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The Secret South explores Taiwan’s connection with the Global South

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Ishihara Shisan, Japan, Refugees in Tarla, 1943, gouache on paper, 178 × 75.7 cm (×2),
Taipei Fine Arts Museum Collection

By Leo Maliksi
The United Nations and the World Bank now use the term “Global South” to refer to the developing countries in Southeast Asia, South Asia, West Asia, Africa, Latin America, and the Pacific Islands.
“Global South” was first used in 1969 by American political activist Carl Preston Oglesby and has gained popularity as an alternative to the term “Third World,” which arose during the Cold War. The Third World included countries that remained unaligned with either NATO or the Warsaw Pact. The United States, Canada, Japan, South Korea, Western European nations and their allies comprised the First World.
“The Secret South: From Cold War Perspective to Global South in Museum Collection,” an exhibition that opened on July 25 at the Taipei Fine Arts Museum (TFAM) explores the relationship between Taiwan and some countries of the Global South.
“Taiwan is in the Northern Hemisphere, but lies on the border with the South,” said TFAM Director Ping Lin. “This exhibition explores the ambiguity of this location and expresses that ‘the South’ is a concept that is continually changing.”
“It’s not simply a geographical location or a spatial dimension, but implies a certain value and charm.” Charm often defies definition. It is a quality that can be described as mysterious, secret.

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Photo by LRM
Director Ping Lin, right, the exhibition’s chief curator, invited Nobuo Takamori (高森信男), left, to act as guest curator.

For Director Lin, “the South” also symbolizes the “dark place” of the museum, a section where exhibitions that differ from the usual or mainstream exhibitions are held. “This exhibition also alludes to Taiwan’s ambiguous position in the world,” said Lin. “It has thus become the curatorial plan for an exhibition that also portrays Taiwan’s economy, culture, and society.”
During the Japanese colonial era, Taiwan was brought into the system of what is now known as the Global South. The Japanese used Taiwan as a base for its southward expansion, and Taiwan became the center of Japanese academic research on a wide range of subjects relating to Southeast Asia and the South Pacific.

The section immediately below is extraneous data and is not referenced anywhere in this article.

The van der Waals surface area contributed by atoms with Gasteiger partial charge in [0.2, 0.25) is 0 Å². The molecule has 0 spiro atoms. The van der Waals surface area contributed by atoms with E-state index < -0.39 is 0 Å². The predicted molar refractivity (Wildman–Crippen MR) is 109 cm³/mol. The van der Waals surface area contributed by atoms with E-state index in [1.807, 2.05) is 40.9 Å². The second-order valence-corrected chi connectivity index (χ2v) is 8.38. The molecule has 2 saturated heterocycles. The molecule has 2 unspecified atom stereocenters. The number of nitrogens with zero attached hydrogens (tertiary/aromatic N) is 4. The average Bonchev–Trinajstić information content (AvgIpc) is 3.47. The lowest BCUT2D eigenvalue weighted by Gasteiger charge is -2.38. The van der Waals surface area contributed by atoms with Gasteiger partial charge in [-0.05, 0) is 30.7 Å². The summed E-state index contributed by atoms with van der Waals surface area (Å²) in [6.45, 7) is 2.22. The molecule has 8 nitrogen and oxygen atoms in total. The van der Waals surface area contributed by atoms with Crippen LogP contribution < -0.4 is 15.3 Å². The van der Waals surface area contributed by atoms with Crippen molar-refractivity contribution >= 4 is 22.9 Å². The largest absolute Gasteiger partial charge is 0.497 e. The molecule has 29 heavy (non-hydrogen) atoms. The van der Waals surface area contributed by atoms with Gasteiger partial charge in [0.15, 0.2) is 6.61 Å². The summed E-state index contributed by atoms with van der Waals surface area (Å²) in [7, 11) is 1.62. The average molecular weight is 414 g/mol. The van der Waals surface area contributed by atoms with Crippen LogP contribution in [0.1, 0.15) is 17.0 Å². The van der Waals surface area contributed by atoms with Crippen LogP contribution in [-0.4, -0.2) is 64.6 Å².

After the Second World War, Taiwan was swept into the Cold War between the Kuomintang and the Chinese Communist Party, and during this period the February 28 Incident took place in 1947 and the Kuomintang government retreated to the island in 1949. The 1950s was Taiwan’s “closed-door” period, meaning it was difficult to leave the country for travel. 
However, artists such as Kuo Hsueh Hu, Yang San Lang, and Ma Pai Shui went on business trips to Southeast Asia, and when they returned they brought with them the idea that strengthening ties with anti-communist countries in Southeast Asia meant that the Taiwanese needed to have cultural exchange with Southeast Asia’s ethnic Chinese communities.

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Liu Max C.W., Taiwan, The Medical Ship Anchored in the Mekong River, 1967, watercolor on paper, 24 ×31 cm, Taipei Fine Arts Museum Collection
While the Vietnam War raged in the sixties, Liu Max C.W. was working as a civil engineer for Vietnamese anti-communist forces. His art works provided the Taiwanese with images of the conflict and his “Indochina Peninsula Series” instilled a long-term interest in the South among Taiwanese people.
However, the sixties also brought a gradual decrease in cultural exchange with Southeast Asia’s ethnic Chinese communities. Taiwan then began to focus on Latin America, Africa, and Oceania. Today, nearly all the countries that maintain formal diplomatic ties with Taiwan belong to the Global South. 
Countless Cooperative Ventures
Director Lin, the exhibition’s chief curator, invited Nobuo Takamori (高森信男) to act as guest curator. A Taiwanese curator of Japanese descent, Takamori’s curatorial work focuses on cultural, historical, and interdisciplinary experiences through contemporary art.